Climate change will affect the spread of West Nile virus and other vector-borne, disease ecologists believe, but exactly how differs from region to region, researchers say in the Proceedings of the National Academy of Sciences.
Under current climate change models, many locations will see longer mosquito seasons because of warmer temps. (Now, West Nile season is from April to September.) But hotter, drier summers will be harder on the mosquito population, shrinking the summer numbers of disease-carrying insects, researchers at the University of Arizona found, based on a new model of the mosquito population.
Summer weather’s affect on the mosquito population will vary depending on temperature and precipitation — population declines are expected to be significant in the South, but not further north, for example.
Disease-transmission studies and programs designed to control populations of disease-carrying mosquitos must then be targeted locally to maximize their effectiveness, the authors said in the study.
The hot, dry summer of 2012 contributed to the worst West Nile season on record, according to the U.S. Centers for Disease Control and Prevention. Last year, 243 people died from the virus and another 5,500 were sickened by the disease, which was found in every state in the continental United States, according to CDC data.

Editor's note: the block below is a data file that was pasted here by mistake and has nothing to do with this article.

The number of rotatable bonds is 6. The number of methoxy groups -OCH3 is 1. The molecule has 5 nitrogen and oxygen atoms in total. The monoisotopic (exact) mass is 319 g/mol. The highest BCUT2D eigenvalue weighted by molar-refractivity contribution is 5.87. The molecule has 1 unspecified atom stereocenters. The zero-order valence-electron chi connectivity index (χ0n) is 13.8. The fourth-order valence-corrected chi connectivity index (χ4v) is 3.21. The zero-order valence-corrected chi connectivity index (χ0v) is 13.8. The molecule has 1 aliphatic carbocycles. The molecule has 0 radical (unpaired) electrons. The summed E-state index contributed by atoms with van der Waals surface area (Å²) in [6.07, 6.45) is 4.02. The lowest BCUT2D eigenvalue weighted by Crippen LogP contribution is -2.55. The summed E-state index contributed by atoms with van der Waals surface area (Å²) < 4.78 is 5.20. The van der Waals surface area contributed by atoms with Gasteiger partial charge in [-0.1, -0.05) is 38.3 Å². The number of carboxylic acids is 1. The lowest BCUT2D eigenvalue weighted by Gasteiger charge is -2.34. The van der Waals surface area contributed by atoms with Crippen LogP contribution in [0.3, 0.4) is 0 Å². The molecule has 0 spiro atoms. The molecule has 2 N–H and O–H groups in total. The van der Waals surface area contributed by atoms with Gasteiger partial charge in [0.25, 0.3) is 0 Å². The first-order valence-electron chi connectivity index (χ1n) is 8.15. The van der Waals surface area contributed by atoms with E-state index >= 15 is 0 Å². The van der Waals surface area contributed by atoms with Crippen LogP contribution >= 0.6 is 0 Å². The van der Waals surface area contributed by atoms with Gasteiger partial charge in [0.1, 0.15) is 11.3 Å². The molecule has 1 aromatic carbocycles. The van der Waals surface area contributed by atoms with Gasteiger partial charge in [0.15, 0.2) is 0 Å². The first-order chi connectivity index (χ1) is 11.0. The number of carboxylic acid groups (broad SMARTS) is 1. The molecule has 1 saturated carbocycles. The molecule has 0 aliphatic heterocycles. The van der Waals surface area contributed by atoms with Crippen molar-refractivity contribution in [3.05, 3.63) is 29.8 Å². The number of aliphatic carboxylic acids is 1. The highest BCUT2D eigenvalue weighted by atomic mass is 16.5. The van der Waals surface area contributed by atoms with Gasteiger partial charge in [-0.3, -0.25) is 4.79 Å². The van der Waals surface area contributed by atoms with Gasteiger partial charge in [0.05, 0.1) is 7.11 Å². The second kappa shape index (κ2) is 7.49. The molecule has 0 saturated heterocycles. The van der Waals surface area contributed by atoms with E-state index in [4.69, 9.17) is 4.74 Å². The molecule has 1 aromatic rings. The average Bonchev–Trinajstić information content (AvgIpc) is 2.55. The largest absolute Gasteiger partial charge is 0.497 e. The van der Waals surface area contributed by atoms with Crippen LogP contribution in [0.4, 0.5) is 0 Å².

In comparison, so far this year, West Nile has yet to reach every state and 13 individuals have died from complications of the disease. Encephalitis, inflammation of the brain, or meningitis, inflammation of the brain and spinal cord, are the two most severe effects of West Nile and occur in less than 1 percent of patients, according to the CDC.
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Summer is the season for insect-borne diseases, which sicken tens of thousands every year. Here, the host of mosquito, tick and other insect-borne diseases that strike in the United States, and what to watch for. All of the following information is from the CDC. (James Jordan/Flickr)